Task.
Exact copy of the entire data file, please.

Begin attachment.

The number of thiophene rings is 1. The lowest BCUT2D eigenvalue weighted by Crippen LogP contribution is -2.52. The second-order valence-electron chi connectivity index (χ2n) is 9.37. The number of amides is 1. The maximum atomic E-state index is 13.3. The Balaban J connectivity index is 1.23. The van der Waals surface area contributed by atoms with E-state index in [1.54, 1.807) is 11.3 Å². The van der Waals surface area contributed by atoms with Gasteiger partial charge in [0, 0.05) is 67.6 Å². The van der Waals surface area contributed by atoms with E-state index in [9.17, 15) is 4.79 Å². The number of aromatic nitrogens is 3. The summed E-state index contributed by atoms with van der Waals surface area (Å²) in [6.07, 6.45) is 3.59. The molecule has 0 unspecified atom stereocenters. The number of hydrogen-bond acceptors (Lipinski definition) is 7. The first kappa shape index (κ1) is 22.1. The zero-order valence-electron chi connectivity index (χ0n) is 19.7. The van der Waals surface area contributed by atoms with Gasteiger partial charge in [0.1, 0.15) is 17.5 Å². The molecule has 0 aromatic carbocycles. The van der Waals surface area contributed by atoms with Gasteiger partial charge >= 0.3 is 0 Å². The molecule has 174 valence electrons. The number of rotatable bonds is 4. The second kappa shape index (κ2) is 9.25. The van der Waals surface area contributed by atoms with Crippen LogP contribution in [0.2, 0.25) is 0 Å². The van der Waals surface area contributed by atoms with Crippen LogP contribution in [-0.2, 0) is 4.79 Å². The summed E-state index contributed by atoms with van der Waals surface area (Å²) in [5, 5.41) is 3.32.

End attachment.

The number of thiophene rings is 1. The lowest BCUT2D eigenvalue weighted by Crippen LogP contribution is -2.52. The second-order valence-electron chi connectivity index (χ2n) is 9.37. The number of amides is 1. The maximum atomic E-state index is 13.3. The Balaban J connectivity index is 1.23. The van der Waals surface area contributed by atoms with E-state index in [1.54, 1.807) is 11.3 Å². The van der Waals surface area contributed by atoms with Gasteiger partial charge in [0, 0.05) is 67.6 Å². The van der Waals surface area contributed by atoms with E-state index in [9.17, 15) is 4.79 Å². The number of aromatic nitrogens is 3. The summed E-state index contributed by atoms with van der Waals surface area (Å²) in [6.07, 6.45) is 3.59. The molecule has 0 unspecified atom stereocenters. The number of hydrogen-bond acceptors (Lipinski definition) is 7. The first kappa shape index (κ1) is 22.1. The zero-order valence-electron chi connectivity index (χ0n) is 19.7. The van der Waals surface area contributed by atoms with Gasteiger partial charge in [0.1, 0.15) is 17.5 Å². The molecule has 0 aromatic carbocycles. The van der Waals surface area contributed by atoms with Gasteiger partial charge >= 0.3 is 0 Å². The molecule has 174 valence electrons. The number of rotatable bonds is 4. The second kappa shape index (κ2) is 9.25. The van der Waals surface area contributed by atoms with Crippen LogP contribution in [0.2, 0.25) is 0 Å². The van der Waals surface area contributed by atoms with Crippen LogP contribution in [-0.2, 0) is 4.79 Å². The summed E-state index contributed by atoms with van der Waals surface area (Å²) in [5, 5.41) is 3.32.